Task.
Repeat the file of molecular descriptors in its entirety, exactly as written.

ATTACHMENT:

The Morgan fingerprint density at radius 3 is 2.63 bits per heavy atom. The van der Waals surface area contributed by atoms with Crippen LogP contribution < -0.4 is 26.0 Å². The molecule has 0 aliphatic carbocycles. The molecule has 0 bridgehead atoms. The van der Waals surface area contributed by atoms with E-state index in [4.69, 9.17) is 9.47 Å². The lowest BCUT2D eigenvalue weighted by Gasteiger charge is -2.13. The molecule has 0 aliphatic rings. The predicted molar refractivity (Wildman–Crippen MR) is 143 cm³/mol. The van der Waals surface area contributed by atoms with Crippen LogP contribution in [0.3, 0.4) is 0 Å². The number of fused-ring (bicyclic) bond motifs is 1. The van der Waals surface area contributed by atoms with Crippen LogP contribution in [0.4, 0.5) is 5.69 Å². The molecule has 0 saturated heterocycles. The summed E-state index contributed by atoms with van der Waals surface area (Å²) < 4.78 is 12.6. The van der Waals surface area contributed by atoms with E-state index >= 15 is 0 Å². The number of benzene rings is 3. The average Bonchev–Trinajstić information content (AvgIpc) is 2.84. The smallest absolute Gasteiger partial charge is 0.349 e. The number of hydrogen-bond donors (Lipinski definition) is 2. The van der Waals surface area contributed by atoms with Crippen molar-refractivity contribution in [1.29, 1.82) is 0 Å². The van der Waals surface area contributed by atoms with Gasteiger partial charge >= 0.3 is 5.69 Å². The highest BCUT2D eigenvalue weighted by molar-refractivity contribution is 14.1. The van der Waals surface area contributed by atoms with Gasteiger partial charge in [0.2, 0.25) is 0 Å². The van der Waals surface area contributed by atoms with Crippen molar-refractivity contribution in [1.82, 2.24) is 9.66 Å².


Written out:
The Morgan fingerprint density at radius 3 is 2.63 bits per heavy atom. The van der Waals surface area contributed by atoms with Crippen LogP contribution < -0.4 is 26.0 Å². The molecule has 0 aliphatic carbocycles. The molecule has 0 bridgehead atoms. The van der Waals surface area contributed by atoms with E-state index in [4.69, 9.17) is 9.47 Å². The lowest BCUT2D eigenvalue weighted by Gasteiger charge is -2.13. The molecule has 0 aliphatic rings. The predicted molar refractivity (Wildman–Crippen MR) is 143 cm³/mol. The van der Waals surface area contributed by atoms with Crippen LogP contribution in [0.3, 0.4) is 0 Å². The number of fused-ring (bicyclic) bond motifs is 1. The van der Waals surface area contributed by atoms with Crippen LogP contribution in [0.4, 0.5) is 5.69 Å². The molecule has 0 saturated heterocycles. The summed E-state index contributed by atoms with van der Waals surface area (Å²) < 4.78 is 12.6. The van der Waals surface area contributed by atoms with E-state index >= 15 is 0 Å². The number of benzene rings is 3. The average Bonchev–Trinajstić information content (AvgIpc) is 2.84. The smallest absolute Gasteiger partial charge is 0.349 e. The number of hydrogen-bond donors (Lipinski definition) is 2. The van der Waals surface area contributed by atoms with Crippen molar-refractivity contribution in [1.29, 1.82) is 0 Å². The van der Waals surface area contributed by atoms with Gasteiger partial charge >= 0.3 is 5.69 Å². The highest BCUT2D eigenvalue weighted by molar-refractivity contribution is 14.1. The van der Waals surface area contributed by atoms with Gasteiger partial charge in [0.2, 0.25) is 0 Å². The van der Waals surface area contributed by atoms with Crippen molar-refractivity contribution in [1.82, 2.24) is 9.66 Å².